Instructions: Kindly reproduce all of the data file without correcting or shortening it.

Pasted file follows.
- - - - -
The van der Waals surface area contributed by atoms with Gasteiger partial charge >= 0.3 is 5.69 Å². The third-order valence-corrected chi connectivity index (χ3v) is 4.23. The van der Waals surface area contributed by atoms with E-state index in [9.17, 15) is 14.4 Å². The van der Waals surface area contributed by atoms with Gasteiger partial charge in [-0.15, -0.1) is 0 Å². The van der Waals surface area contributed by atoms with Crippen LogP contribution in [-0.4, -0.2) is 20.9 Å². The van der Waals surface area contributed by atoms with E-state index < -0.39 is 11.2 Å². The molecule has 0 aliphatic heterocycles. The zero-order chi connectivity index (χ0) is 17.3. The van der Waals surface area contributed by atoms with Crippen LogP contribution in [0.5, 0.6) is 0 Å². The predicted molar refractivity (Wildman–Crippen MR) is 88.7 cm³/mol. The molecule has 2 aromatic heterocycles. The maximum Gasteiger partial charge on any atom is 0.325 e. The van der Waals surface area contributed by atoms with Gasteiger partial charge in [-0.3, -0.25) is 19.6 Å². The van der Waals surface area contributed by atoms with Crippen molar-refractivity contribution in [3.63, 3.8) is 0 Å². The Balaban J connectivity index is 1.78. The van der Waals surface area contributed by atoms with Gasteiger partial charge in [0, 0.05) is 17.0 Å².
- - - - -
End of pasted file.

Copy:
The van der Waals surface area contributed by atoms with Gasteiger partial charge >= 0.3 is 5.69 Å². The third-order valence-corrected chi connectivity index (χ3v) is 4.23. The van der Waals surface area contributed by atoms with E-state index in [9.17, 15) is 14.4 Å². The van der Waals surface area contributed by atoms with Gasteiger partial charge in [-0.15, -0.1) is 0 Å². The van der Waals surface area contributed by atoms with Crippen LogP contribution in [-0.4, -0.2) is 20.9 Å². The van der Waals surface area contributed by atoms with E-state index < -0.39 is 11.2 Å². The molecule has 0 aliphatic heterocycles. The zero-order chi connectivity index (χ0) is 17.3. The van der Waals surface area contributed by atoms with Crippen LogP contribution in [0.5, 0.6) is 0 Å². The predicted molar refractivity (Wildman–Crippen MR) is 88.7 cm³/mol. The molecule has 2 aromatic heterocycles. The maximum Gasteiger partial charge on any atom is 0.325 e. The van der Waals surface area contributed by atoms with Gasteiger partial charge in [-0.3, -0.25) is 19.6 Å². The van der Waals surface area contributed by atoms with Crippen molar-refractivity contribution in [3.63, 3.8) is 0 Å². The Balaban J connectivity index is 1.78. The van der Waals surface area contributed by atoms with Gasteiger partial charge in [0, 0.05) is 17.0 Å².